The countdown from from Cape Canaveral Air Force Station is set to begin Thursday morning after a more than two-week delay because of damage to an Air Force tracking radar needed to ensure public safety during the flight.
The 19-story United Launch Alliance rocket and its classified National Reconnaissance Office payload returned to their Launch Complex 41 pad on Wednesday morning, repeating a trip they made March 24, the same day an electrical short disabled the tracking radar located on Kennedy Space Center.
Air Force meteorologists expect near-perfect launch weather, with only a 10 percent chance that thick clouds could pose a problem.
Launch windows are not disclosed for NRO missions, but weather forecasts showed it may extend about 40 minutes. The Air Force’s posted a hazard area that boaters should avoid is active until 3:15 p.m.
The NRO also does not discuss what it is launching.
A ULA poster for the mission shows an electric blue Pegasus striding over Earth’s horizon and the Latin phrase “In Scientia Opportunitas,” or “In knowledge, there is opportunity.”
Amateur astronomers who make a hobby of tracking satellites, including secret missions, suspect the payload is a signals intelligence, or SIGINT, satellite bound for a geosynchronous orbit more than 22,000 miles above the equator.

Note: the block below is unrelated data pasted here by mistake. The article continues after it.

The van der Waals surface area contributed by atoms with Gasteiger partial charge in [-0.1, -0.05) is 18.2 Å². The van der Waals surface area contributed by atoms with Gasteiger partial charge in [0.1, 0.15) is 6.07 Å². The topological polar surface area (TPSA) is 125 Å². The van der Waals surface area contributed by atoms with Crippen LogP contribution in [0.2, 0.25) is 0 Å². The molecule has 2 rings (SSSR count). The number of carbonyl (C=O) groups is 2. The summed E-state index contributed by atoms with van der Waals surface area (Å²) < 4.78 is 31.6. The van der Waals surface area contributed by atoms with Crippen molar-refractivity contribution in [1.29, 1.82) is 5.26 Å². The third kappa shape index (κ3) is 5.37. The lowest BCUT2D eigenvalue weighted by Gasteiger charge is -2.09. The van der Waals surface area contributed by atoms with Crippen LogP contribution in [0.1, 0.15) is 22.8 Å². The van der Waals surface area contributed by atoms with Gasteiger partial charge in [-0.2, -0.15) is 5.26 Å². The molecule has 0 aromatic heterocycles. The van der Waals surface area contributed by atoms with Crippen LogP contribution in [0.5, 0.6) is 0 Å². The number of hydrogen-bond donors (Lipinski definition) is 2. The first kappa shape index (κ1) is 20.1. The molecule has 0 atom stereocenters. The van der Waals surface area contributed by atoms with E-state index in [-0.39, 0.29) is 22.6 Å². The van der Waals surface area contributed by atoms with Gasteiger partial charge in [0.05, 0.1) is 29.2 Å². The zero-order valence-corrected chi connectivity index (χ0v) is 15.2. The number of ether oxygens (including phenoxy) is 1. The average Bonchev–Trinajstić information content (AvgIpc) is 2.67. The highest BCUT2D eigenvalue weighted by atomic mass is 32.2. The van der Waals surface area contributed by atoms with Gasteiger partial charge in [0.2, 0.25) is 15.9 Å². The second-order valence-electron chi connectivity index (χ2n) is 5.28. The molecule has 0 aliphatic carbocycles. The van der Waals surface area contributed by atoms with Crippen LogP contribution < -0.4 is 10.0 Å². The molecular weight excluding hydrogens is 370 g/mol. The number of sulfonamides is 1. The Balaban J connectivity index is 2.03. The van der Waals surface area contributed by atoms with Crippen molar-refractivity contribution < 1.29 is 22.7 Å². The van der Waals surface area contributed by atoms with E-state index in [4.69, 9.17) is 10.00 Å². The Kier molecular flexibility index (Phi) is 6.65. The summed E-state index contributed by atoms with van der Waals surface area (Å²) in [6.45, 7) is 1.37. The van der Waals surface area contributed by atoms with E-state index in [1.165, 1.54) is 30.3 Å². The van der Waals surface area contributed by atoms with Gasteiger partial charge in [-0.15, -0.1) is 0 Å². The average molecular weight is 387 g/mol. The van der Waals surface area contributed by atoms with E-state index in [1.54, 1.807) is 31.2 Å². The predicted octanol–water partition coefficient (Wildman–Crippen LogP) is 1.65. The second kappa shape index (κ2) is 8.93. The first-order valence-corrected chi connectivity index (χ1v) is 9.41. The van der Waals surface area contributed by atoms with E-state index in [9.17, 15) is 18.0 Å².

Signals intelligence satellites are designed to detect transmissions from broadcast communications systems such as radios, as well as radars and other electronic systems, according to an overview from the Federation of American Scientists.
The analysis is based on the type of rocket being used, the satellite’s estimated mass, the flight’s eastward trajectory from Cape Canaveral and public knowledge about previous NRO missions.
Those factors provide “strong evidence” for a next-generation signals intelligence spacecraft headed for geosynchronous orbit, Toronto-based Ted Molczan wrote in a recent post on the SeeSat-L electronic mailing list, updating one he titled “NRO payload guesses.”
The Atlas V is flying in one of its most powerful configurations, with four solid rocket motors strapped to the first-stage booster, and may be equipped with a special package intended to extend the life of the Centaur upper stage.
That would allow the rocket to place the satellite — estimated to weigh roughly 8,000 pounds — directly into its final orbit instead of the satellite maneuvering itself into position, consistent with past NRO practice for these types of missions.
ULA will air a webcast starting 20 minutes before liftoff, but it will go black about four minutes into flight to help preserve the mission’s secrecy.
The launch is proceeding after the Air Force reactivated a backup tracking radar to replace the damaged one, which is still being repaired. The launch is the first of two planned within four days, with SpaceX targeting a Monday afternoon launch of cargo to the International Space Station.
- Update on Classified NRO Satellite Launch on April 10th (matthewaid.com)
- Liftoff! Atlas Rocket Launches U.S. Spy Satellite Into Orbit (nbcnews.com)
- Atlas Rocket Soars Into Space (sen.com)